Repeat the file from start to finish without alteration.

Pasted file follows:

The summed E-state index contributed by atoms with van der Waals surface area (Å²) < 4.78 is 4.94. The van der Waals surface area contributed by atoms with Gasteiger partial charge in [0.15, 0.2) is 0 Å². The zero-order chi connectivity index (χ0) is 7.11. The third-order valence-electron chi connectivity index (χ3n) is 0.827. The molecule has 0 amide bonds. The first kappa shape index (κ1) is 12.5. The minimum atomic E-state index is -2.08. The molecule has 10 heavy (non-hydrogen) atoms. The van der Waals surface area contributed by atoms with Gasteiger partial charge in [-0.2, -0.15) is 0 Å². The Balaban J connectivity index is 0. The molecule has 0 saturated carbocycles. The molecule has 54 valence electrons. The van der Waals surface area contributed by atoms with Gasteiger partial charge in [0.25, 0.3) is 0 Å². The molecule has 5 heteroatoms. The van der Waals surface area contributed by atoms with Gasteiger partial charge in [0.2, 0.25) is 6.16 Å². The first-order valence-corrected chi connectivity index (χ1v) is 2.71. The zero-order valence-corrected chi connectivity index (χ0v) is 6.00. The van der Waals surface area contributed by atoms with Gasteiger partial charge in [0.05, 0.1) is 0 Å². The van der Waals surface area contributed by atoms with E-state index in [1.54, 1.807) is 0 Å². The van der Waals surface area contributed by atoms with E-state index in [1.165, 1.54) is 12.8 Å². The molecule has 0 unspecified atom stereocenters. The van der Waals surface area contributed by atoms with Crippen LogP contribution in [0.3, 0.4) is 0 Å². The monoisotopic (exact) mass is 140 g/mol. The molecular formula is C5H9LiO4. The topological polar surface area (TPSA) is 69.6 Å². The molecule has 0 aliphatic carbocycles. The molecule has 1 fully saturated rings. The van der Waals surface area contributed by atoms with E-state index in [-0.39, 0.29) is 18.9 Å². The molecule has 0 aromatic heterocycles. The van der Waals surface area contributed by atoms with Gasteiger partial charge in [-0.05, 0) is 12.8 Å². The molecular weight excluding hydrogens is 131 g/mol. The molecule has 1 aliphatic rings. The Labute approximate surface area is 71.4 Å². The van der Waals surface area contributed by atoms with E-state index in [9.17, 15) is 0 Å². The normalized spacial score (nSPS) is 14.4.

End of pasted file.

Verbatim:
The summed E-state index contributed by atoms with van der Waals surface area (Å²) < 4.78 is 4.94. The van der Waals surface area contributed by atoms with Gasteiger partial charge in [0.15, 0.2) is 0 Å². The zero-order chi connectivity index (χ0) is 7.11. The third-order valence-electron chi connectivity index (χ3n) is 0.827. The molecule has 0 amide bonds. The first kappa shape index (κ1) is 12.5. The minimum atomic E-state index is -2.08. The molecule has 10 heavy (non-hydrogen) atoms. The van der Waals surface area contributed by atoms with Gasteiger partial charge in [-0.2, -0.15) is 0 Å². The Balaban J connectivity index is 0. The molecule has 0 saturated carbocycles. The molecule has 54 valence electrons. The van der Waals surface area contributed by atoms with Gasteiger partial charge in [0.25, 0.3) is 0 Å². The molecule has 5 heteroatoms. The van der Waals surface area contributed by atoms with Gasteiger partial charge in [0.2, 0.25) is 6.16 Å². The first-order valence-corrected chi connectivity index (χ1v) is 2.71. The zero-order valence-corrected chi connectivity index (χ0v) is 6.00. The van der Waals surface area contributed by atoms with Gasteiger partial charge in [0.05, 0.1) is 0 Å². The van der Waals surface area contributed by atoms with E-state index in [1.54, 1.807) is 0 Å². The van der Waals surface area contributed by atoms with E-state index in [1.165, 1.54) is 12.8 Å². The molecule has 0 unspecified atom stereocenters. The van der Waals surface area contributed by atoms with Crippen LogP contribution in [0.3, 0.4) is 0 Å². The monoisotopic (exact) mass is 140 g/mol. The molecular formula is C5H9LiO4. The topological polar surface area (TPSA) is 69.6 Å². The molecule has 0 aliphatic carbocycles. The molecule has 1 fully saturated rings. The van der Waals surface area contributed by atoms with E-state index in [-0.39, 0.29) is 18.9 Å². The molecule has 0 aromatic heterocycles. The van der Waals surface area contributed by atoms with Gasteiger partial charge in [-0.05, 0) is 12.8 Å². The molecular weight excluding hydrogens is 131 g/mol. The molecule has 1 aliphatic rings. The Labute approximate surface area is 71.4 Å². The van der Waals surface area contributed by atoms with E-state index in [9.17, 15) is 0 Å². The normalized spacial score (nSPS) is 14.4.